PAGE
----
Fraga: Always a Cavalier


Bryce Scanlon

Ms. Fraga displays a Chemistry equation on the board for her students.

Sydney Scanlon, Alumni Editor

Kelli Fraga understands what it is like to be a student at Gables, because she once was one. Fraga, an International Baccalaureate (IB), Honors and regular Chemistry teacher, has been a Cavalier since 2002 when she began her freshman year. She has since graduated from Gables, obtained a degree from University of Florida (UF) and has now been teaching at Gables for over three years.

Fraga is the current swimming and water polo coach for the boys and girls teams. However, this is no surprise to those who knew her in high school. She played on the Gables water polo team all four years while concurrently participating as a member of the club team, Miami Waterpolo Foundation. She then attended UF on a partial scholarship from the Minorities Division of UF, Bright Futures and Florida Prepaid. She played on UF’s water polo team, which was on collegiate club level. They played divisional schools from other states.

“Everything was paid for by the school…all the traveling was paid for, the gear was paid for…it was nothing out of my pocket, but they didn’t pay tuition,” Fraga said.

When she was only a junior, Fraga was recruited by the UF water polo coach and christened as the Gables representative for the minorities divison, due to her hispanic background and water polo talent. She was invited on an all-expenses paid visit to UF where she, along with around 100 other representatives from schools all across Florida-including the Maritime and Science Technology Academy and Coral Reef- were able to explore the campus and got a feel for the school. While visiting, she completed and submitted her UF application. By September of her senior year, Fraga had been accepted to UF with a full-ride, which led her to stop her application process.

“It[her college application process] was kind of a done deal from the beginning,” Fraga said.

Similarly to most of her students, Fraga went through the strenuous IB Diploma Programme and received her diploma. The IB track relies on each student to have a sense of independence in getting their work done. She further applies her intrinsic independence to the Gables water polo and swimming teams. While she was in high school, the teams and practices were not structured and most training was conducted singularly or through a club team. They did not have a coach for substantial periods of time so Fraga often times coached her team. Her current students have noticed how her experiences have impacted her teaching style.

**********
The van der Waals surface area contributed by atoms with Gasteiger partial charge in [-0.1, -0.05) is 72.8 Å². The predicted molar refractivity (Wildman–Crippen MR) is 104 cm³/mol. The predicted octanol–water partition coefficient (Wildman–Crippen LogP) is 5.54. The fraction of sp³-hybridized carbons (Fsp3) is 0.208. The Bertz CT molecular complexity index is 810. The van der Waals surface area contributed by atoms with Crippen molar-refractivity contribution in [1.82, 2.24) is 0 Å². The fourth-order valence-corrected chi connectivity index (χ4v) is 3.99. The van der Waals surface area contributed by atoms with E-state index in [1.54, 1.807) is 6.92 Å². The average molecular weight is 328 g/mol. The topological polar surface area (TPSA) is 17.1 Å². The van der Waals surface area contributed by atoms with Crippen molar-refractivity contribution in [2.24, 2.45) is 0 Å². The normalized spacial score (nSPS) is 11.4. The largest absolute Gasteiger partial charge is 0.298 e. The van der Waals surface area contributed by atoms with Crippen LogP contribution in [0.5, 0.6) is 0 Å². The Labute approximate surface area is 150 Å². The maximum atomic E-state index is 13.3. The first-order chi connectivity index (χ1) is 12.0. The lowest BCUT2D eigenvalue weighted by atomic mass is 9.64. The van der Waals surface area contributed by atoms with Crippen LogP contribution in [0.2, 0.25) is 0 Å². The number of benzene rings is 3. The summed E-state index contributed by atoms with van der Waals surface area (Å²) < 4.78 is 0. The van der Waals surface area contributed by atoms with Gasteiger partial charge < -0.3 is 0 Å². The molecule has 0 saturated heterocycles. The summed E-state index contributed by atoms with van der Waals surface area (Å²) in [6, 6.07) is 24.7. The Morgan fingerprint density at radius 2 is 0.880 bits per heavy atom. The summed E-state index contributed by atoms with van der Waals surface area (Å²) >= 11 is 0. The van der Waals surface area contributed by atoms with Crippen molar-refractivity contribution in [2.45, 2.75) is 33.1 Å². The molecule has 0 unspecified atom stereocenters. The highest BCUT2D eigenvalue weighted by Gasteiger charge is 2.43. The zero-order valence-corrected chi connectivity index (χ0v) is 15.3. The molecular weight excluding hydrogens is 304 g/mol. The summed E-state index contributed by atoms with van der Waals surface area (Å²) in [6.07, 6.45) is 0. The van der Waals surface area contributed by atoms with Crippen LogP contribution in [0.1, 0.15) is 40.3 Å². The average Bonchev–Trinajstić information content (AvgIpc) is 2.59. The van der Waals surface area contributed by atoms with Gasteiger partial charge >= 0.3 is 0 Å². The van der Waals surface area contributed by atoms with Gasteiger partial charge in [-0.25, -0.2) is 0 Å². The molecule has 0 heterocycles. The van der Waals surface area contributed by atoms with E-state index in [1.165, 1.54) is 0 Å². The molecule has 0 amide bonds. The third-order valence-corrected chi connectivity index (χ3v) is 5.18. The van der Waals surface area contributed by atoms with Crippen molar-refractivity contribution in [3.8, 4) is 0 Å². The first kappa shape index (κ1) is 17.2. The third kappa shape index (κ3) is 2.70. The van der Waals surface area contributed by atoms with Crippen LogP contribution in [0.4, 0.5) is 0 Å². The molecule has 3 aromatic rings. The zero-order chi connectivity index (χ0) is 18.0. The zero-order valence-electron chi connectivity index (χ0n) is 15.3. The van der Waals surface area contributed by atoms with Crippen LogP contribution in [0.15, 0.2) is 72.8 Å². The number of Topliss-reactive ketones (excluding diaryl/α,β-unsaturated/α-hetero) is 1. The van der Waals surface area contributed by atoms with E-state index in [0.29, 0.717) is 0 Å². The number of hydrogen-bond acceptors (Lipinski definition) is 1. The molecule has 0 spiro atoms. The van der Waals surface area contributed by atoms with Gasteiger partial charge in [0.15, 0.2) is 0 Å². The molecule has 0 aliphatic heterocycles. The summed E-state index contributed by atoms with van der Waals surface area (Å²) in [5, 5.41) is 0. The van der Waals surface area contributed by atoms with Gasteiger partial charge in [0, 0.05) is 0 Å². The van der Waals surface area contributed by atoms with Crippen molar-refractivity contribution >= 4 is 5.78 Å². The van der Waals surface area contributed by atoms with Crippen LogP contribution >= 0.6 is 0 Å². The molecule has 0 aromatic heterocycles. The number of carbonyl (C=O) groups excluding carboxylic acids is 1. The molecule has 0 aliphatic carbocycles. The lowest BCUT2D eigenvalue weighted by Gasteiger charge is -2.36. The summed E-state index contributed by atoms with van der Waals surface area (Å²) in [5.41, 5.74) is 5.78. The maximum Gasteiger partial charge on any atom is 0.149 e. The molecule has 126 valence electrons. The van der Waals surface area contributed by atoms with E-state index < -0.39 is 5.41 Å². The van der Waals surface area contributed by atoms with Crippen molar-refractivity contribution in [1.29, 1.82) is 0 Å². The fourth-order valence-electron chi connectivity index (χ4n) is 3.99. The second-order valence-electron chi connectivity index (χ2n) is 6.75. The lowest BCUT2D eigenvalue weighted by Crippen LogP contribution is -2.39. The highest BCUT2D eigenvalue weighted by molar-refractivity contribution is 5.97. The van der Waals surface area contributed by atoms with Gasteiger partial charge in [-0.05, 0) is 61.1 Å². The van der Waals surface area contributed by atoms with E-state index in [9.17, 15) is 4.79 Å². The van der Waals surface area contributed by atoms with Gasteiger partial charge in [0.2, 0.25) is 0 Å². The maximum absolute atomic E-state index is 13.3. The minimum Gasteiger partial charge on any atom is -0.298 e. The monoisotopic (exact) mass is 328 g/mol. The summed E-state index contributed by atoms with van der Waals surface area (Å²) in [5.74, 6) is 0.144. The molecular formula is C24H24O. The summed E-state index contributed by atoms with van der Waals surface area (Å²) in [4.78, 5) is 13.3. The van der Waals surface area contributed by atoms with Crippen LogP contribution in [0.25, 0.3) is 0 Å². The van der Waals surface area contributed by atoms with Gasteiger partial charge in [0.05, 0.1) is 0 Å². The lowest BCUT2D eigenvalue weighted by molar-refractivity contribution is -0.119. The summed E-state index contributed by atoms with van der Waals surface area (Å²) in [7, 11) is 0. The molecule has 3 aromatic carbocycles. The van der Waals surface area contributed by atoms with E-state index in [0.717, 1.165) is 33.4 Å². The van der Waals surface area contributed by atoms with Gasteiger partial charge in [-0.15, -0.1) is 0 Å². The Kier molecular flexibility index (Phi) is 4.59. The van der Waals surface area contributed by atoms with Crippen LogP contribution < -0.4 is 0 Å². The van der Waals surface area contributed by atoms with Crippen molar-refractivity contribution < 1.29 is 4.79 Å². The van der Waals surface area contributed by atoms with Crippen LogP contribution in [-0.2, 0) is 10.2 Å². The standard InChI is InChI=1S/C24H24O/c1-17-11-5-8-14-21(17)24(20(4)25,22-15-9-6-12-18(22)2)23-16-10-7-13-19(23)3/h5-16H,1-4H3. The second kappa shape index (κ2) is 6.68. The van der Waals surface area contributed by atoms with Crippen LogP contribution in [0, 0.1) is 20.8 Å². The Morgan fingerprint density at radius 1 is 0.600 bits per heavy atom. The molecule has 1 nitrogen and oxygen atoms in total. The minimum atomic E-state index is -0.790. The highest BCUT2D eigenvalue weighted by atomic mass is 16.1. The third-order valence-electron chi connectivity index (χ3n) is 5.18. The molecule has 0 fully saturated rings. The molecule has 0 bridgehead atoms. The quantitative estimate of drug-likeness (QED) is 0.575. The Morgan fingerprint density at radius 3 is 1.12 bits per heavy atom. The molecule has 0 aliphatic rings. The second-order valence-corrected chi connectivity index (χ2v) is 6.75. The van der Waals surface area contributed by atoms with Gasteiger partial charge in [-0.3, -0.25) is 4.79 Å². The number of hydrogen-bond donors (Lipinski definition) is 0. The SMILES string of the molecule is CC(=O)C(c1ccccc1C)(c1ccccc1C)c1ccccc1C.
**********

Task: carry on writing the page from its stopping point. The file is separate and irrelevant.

“Fraga teaches in a way that a student must be an independent learner, [in a way] she has taught herself as a high school student,” said junior Brianna Leonard.

Fraga’s experience in college, like all college athletes, revolved around sports. She had practice in the water six days a week and dry land practice, lifting weights or running up and down stadiums, three to four days a week, for all four years of college. Her rigorous schedule normally consisted of one to two practices a day, Monday through Saturday. Fraga referred to college athletics as “structured.” Her coach, Katie Larson, had played Division 1 water polo at University of Massachusetts, making her much more experienced than her past coaches. Despite her club experience, which greatly prepared Fraga for college sports, she still considered the transition a major “step up.”

“It was very different from what I was prepared for,” Fraga said.

Throughout her involved years in college, she tried her best balancing her hectic schedule. She received A’s and B’s in all of her college courses and was very social. She increased her social opportunity by not staying in the athlete’s dorm and instead living in Beaty Towers dorm her freshman year. This allowed her to become friends with not just other student athletes but rather an eclectic array of fellow UF attendees.

It may seem impossible to conceive a world where our teachers once lived through parallel experiences of our own, but some of our teachers have led shockingly similar lives to our own. Next time you sit down in a wooden Gables desk, think about how a few years earlier, it may have been occupied by a teenage Fraga listening attentively to Ms. Peterson’s lectures or taking one of Mr. Nelson’s psychology exams.